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Hayfever (seasonal allergic rhinitis)


28 Apr 2009

The symptoms of allergy result from an over-reaction to external substances. Initial contact with an allergen (such as pollen) sensitises the immune system and leads to production of immunoglobulin E (IgE) antibodies, which bind to mast cells. On re-exposure, the allergen binds to IgE on the surface of mast cells, releasing mediators such as histamine, which produce an inflammatory response.

In the case of hayfever, pollen from grass, trees or similar substances gets into the upper respiratory passages (nose, sinus, throat and eyes). Mediators released from mast cells cause an inflammatory reaction in the nasal turbinates (conchae) and frontal cavity, producing discharge and swelling, and leading to the familiar symptoms of itchiness, sneezing, congestion and nasal discharge (‘runny nose’).

Symptoms may be perennial, caused by ever-present allergens such as the house dust mite or animal dander, or seasonal, caused by allergens such as tree and grass pollen. Hayfever seasons vary from year to year depending on the weather, but generally the tree pollen season runs from January to mid-June, while the grass pollen season typically occurs from mid-March through until early October. The incidence of hayfever varies across different regions of the UK with the worst areas being inland lowlands, such as the Midlands and the rural areas of southern England. The best places for hayfever sufferers to live are coastal areas of the UK, and mountain and moorland areas, where pollen counts are lower.

Like other allergic diseases (e.g. asthma), the incidence of allergic rhinitis is rising worldwide, with possible reasons for this including changes in diet, use of antibiotics, pollution (such as cigarette smoke and car exhaust fumes) and climate change. The Met Office reports that the UK has had its 10 hottest years on record since 1995, which has had a knock-on effect on the pollen seasons. According to the National Pollen and Aerobiology Research Unit, tree pollen seasons are starting earlier and grass pollen seasons are lasting longer. For hayfever sufferers, this means there are longer periods when symptoms occur and more people are likely to have the symptoms.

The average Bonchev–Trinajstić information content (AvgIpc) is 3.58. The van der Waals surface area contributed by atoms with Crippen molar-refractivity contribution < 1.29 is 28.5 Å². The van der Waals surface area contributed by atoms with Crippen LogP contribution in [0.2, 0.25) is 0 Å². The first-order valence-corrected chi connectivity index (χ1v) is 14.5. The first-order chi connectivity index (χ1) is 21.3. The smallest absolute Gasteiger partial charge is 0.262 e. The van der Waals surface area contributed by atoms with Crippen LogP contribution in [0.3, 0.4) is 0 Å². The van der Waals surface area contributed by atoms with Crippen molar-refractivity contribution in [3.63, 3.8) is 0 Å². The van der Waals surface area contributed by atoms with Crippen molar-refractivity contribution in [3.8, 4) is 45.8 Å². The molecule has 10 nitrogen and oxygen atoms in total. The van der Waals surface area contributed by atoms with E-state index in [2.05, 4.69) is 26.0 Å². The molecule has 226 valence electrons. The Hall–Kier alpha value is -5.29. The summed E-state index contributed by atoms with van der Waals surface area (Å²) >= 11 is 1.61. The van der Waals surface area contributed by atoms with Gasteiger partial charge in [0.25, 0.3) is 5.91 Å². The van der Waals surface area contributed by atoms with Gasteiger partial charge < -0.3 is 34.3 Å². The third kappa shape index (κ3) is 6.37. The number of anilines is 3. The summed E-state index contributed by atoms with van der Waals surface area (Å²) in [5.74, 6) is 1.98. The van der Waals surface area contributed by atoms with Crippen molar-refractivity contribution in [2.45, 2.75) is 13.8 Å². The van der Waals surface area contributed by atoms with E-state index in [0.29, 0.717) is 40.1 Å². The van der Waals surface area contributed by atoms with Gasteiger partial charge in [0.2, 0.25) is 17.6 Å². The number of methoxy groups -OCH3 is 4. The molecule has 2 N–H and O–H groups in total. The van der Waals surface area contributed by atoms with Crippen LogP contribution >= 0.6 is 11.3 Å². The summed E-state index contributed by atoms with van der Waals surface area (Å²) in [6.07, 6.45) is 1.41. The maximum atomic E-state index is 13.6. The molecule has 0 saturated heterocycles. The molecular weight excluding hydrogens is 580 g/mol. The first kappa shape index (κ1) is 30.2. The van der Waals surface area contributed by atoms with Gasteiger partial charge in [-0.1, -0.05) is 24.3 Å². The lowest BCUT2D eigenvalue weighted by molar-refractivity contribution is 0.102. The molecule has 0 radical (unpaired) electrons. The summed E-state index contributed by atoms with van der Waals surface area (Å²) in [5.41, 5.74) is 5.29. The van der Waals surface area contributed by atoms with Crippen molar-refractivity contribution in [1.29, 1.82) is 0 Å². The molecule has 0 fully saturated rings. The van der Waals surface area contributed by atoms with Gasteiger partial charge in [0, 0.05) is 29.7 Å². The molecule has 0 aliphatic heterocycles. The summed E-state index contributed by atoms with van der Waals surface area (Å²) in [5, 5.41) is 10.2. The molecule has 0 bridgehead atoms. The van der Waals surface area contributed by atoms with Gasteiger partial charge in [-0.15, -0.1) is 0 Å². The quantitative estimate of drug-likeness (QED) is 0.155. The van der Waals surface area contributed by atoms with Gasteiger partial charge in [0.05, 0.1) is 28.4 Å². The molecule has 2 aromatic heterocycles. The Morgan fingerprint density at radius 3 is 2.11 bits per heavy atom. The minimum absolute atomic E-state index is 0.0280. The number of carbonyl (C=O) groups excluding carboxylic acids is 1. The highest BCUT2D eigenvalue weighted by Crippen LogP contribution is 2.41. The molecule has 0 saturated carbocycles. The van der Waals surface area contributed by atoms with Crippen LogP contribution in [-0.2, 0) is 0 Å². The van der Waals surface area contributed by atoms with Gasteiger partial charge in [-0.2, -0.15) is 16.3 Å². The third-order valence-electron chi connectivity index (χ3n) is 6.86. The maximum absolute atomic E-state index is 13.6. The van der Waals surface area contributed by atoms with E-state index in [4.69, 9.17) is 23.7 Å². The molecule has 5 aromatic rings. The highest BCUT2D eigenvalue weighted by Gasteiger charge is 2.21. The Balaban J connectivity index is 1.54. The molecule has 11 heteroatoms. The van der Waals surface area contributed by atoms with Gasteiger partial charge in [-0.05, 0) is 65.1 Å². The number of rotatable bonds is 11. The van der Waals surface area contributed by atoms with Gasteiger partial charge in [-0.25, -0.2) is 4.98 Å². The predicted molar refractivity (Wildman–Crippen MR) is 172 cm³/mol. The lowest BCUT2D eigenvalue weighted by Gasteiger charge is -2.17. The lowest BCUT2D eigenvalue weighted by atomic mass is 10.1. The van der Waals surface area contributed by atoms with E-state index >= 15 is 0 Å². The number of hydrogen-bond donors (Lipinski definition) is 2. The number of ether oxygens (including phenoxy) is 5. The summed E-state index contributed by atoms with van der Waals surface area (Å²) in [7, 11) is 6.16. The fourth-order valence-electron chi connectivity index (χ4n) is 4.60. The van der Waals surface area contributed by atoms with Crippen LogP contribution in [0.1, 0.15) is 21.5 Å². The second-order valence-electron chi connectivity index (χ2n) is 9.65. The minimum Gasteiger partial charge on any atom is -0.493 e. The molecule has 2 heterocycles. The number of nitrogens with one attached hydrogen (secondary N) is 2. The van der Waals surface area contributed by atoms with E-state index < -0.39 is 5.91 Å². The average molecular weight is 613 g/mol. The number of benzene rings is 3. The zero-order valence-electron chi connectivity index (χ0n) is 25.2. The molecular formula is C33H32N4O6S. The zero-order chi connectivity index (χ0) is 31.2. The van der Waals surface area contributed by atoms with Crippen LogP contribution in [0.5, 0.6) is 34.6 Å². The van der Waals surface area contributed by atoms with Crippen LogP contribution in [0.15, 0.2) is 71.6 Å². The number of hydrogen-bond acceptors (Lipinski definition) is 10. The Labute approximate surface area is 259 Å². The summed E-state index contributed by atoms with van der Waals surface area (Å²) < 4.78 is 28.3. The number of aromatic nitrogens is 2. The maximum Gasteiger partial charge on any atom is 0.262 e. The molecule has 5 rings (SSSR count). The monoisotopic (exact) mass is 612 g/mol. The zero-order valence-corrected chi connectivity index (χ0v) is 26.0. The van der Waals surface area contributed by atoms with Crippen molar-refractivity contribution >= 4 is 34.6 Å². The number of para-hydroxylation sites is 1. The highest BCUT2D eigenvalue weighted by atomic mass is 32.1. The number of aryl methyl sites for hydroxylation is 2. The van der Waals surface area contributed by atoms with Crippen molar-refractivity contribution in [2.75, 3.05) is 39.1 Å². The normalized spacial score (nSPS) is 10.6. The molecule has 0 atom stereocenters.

What are the signs of hayfever?

Release of mediators produces immediate (early phase) symptoms, with the most common early signs of hayfever including sneezing, itchiness, nasal congestion and a clear nasal discharge. Allergic conjunctivitis (itchy and watery eyes) is also a common sign. Hayfever symptoms can sometimes appear to be similar to the symptoms of a cold1 but cold symptoms usually decrease after about five days.

Further complex processes in the mast cell produce late phase symptoms. Signs of long-term (chronic) hayfever include prolonged nasal congestion, loss of smell and increased reactivity to other irritants.

Hayfever symptoms vary in severity from person to person, and can even vary in an individual year on year, depending on weather conditions and pollen counts. Pollen counts are intrinsically linked to weather conditions, with the amount of sunshine, wind or rain affecting the count. On sunny days, when more flowers
are open, or on windy days when pollen spreads easily, more people may suffer symptoms; while on rainy days, when pollen is cleared from the air, fewer people suffer symptoms1. 

How can the pharmacist help?